After the excellent 'Golden Acorn' my daughters and I were really looking forward to the next installment of Jack Brenin's adventures. With many sequels, the narrative urgency is lost and the writer ends up falling back on the characters to drive the story. In this case the continuing story is every bit as engrossing as the first. There is also real development in the central characters of Camelin and Jack as they continue their quest to assemble the cauldron and then to open the portal into Annwyn.
When the story moves into Annwyn, the reader is expecting a country idyll, but the reality is very different. This is a story that delights, amuses and surprises at every turn, and has left us waiting with baited breath to follow Jack's adventures to their conclusion in the final part of the trilogy.
Comment Comments (3) | Permalink | Most recent comment: May 24, 2011 10:52 AM BST


Crabtree & Evelyn La Source Relaxing Body Lotion 250 ml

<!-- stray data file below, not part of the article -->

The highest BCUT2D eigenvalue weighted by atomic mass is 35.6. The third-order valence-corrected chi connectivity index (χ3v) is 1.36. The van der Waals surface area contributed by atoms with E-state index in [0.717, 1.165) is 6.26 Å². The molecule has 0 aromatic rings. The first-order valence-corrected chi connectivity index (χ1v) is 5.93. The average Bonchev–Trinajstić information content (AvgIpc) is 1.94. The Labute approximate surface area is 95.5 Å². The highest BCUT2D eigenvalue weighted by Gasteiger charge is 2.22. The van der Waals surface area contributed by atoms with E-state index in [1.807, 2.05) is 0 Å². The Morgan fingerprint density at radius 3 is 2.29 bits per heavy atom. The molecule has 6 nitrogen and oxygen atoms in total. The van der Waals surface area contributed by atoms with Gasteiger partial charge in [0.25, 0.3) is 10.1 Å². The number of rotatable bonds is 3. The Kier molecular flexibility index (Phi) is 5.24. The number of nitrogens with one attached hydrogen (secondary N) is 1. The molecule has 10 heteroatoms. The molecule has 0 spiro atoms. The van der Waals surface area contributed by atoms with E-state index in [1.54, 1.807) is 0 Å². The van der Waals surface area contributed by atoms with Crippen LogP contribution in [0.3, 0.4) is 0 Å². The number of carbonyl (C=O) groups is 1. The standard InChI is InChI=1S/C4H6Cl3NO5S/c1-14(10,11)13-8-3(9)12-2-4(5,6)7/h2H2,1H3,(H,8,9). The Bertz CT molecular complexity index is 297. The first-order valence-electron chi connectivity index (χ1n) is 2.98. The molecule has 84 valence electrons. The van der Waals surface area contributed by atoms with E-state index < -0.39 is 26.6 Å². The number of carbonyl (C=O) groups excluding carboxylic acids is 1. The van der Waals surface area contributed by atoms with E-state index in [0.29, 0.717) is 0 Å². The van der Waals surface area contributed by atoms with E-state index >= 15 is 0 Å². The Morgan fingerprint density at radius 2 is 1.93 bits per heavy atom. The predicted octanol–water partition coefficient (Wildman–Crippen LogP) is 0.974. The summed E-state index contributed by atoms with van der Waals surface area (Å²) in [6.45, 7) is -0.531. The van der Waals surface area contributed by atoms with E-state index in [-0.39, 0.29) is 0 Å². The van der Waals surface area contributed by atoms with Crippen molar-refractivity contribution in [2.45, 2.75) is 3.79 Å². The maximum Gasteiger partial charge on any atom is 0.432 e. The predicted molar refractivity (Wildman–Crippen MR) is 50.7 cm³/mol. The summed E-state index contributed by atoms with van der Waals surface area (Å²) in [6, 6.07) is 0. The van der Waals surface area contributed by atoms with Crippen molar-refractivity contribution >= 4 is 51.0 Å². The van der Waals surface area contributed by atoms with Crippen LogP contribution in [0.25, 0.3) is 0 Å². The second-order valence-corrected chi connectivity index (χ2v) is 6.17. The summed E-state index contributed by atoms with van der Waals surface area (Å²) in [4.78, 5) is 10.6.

Crabtree & Evelyn La Source Relaxing Body Lotion 250 ml
Price: £16.00

5.0 out of 5 stars A top class product, 19 May 2011
Customer review from the Amazon Vine Programme (What's this?)
As you would expect from Crabtree and Evelyn this body lotion does not come cheap. However, for those of you prepared to pay for real quality this is, as Stella Artois proclaims itself, reassuringly expensive. The body lotion is excellent and with regular use produces a noticeable effect on dry skin. You do not need to use huge quantities as you do with some other lotions so overall the price does not seem to be excessive. If you really want to give yourself or a loved one a treat then look no further.